12 December 2003
The World Series of Poker is similar, except over and over again..."
11 December 2003
I remember earlier this year hearig about a career promotion study conducted by IBM. Can't find the link to the study, but my notes say that IBM discovered that the following factors were behind promotion: Task (i.e your ability to do the job, your work skills): 10%, Image and personal style: 30% and representation and visibility: 60%. Disturbing stats, I think. So the fuel of our capitalist society is not what we know, what we are good at, but how loud we shout about it!
I leave you with this quote from the book "The support economy: Why Corporations Are Failing Individuals and The Next Episode of Capitalism", by James Maxmin and Shoshana Zuboff: "when people can successfully maintain and verify the most valued aspects of their identity, they live longer, healthier and happier lives."
See you at the poker table!
I wonder though what you think will be the most innovative things happening on the online poker scene next year. I still see a lot of progress that can be made in the playability of all online cardrooms: more game types, more community features, mix of off and online (that's already happening, but I'm thinking more about some community feature there, rather than taking your players to casinos for a TV show), different rake structures, better hand analysis and stats, localisation (Still can't find a decent French based online rooms - French is my mother tongue, hence froggy!) both for the environment and support, more innovative incentives (why doesn't someone offer an immediately available bankroll that you can only take out once you've doubled it?), better control for erratic or compulsive behaviors, and last but not least network reliability (Party has been down three times in the last two weeks, whilst I was playing! - The worst is their refusal to acknowledge it, but I'll rant about this another day!). I could go on, but let me know what you think will drive the poker industry in 2004 - or what you would like to see. I'll post all back here for further discussion, you never know where this may lead us!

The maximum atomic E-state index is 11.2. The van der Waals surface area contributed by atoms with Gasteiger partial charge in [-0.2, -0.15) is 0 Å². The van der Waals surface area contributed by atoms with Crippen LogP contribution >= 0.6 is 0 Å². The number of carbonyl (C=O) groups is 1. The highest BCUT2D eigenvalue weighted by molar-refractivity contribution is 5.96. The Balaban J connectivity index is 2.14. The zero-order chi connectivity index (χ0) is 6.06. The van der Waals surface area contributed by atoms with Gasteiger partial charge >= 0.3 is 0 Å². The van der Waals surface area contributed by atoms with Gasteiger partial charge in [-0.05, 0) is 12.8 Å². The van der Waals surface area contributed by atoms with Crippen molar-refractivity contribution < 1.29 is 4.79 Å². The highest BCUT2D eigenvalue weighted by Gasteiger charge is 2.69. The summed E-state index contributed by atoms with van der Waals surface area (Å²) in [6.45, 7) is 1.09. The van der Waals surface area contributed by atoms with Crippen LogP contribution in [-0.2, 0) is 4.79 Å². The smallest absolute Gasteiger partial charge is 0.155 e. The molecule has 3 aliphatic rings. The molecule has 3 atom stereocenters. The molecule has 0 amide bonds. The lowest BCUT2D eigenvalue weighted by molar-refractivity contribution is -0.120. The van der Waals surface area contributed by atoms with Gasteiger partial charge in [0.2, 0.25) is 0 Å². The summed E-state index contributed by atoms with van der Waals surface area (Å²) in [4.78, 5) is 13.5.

2003 will remain for me the year where online dating took over the Internet. Where is it not being offered? AOL for example, has just released love.com, a new dating site, built around the popular AOL IM service.
Whilst I don't really believe Poker will ever be as popular as dating, I still think 2004 will be the explosive year for online poker. Just as dating services, be prepared for more and more online brands starting to offer affiliated online poker. In the UK, Victor Chandler is paving the ground with deals with football sites (football 365), male lifestyle sites (FHM) and others. A friend of mine who sell gadgets online tells me he gets calls every two days from gambling companies wanting to develop an affiliation with his site - and although he would never allow a pure gambling proposition to be linked to his brand, he is starting to warm up to poker - "Because it's more social and skills based, and some of my clients have mentioned it!".
So don't tilt, next year, the ocean will grow twice as rich in new fish!
10 December 2003
"The Nov. 7 issue of Card Player, at 142 pages, was the largest in the magazine's history....
In 1996, the casino paid ESPN "big bucks" to televise the U.S. Poker Championship, according to Gitto. "The past couple games we've been getting it for free. Now they're bidding against each other to get in here. We've been flooded by proposals (to film there)."
"The last few years, Internet poker has doubled every month," Shulman said. "It's gigantic."
Comments on the poker celeb show on Bravo from BG from the random thoughts and thoroughbred selections blog. LOL
09 December 2003
One of the unintended benefit of this poker blog is the wealth of conversations started with poker players around the world. Not a day now without an email or a comment from a fellow poker player.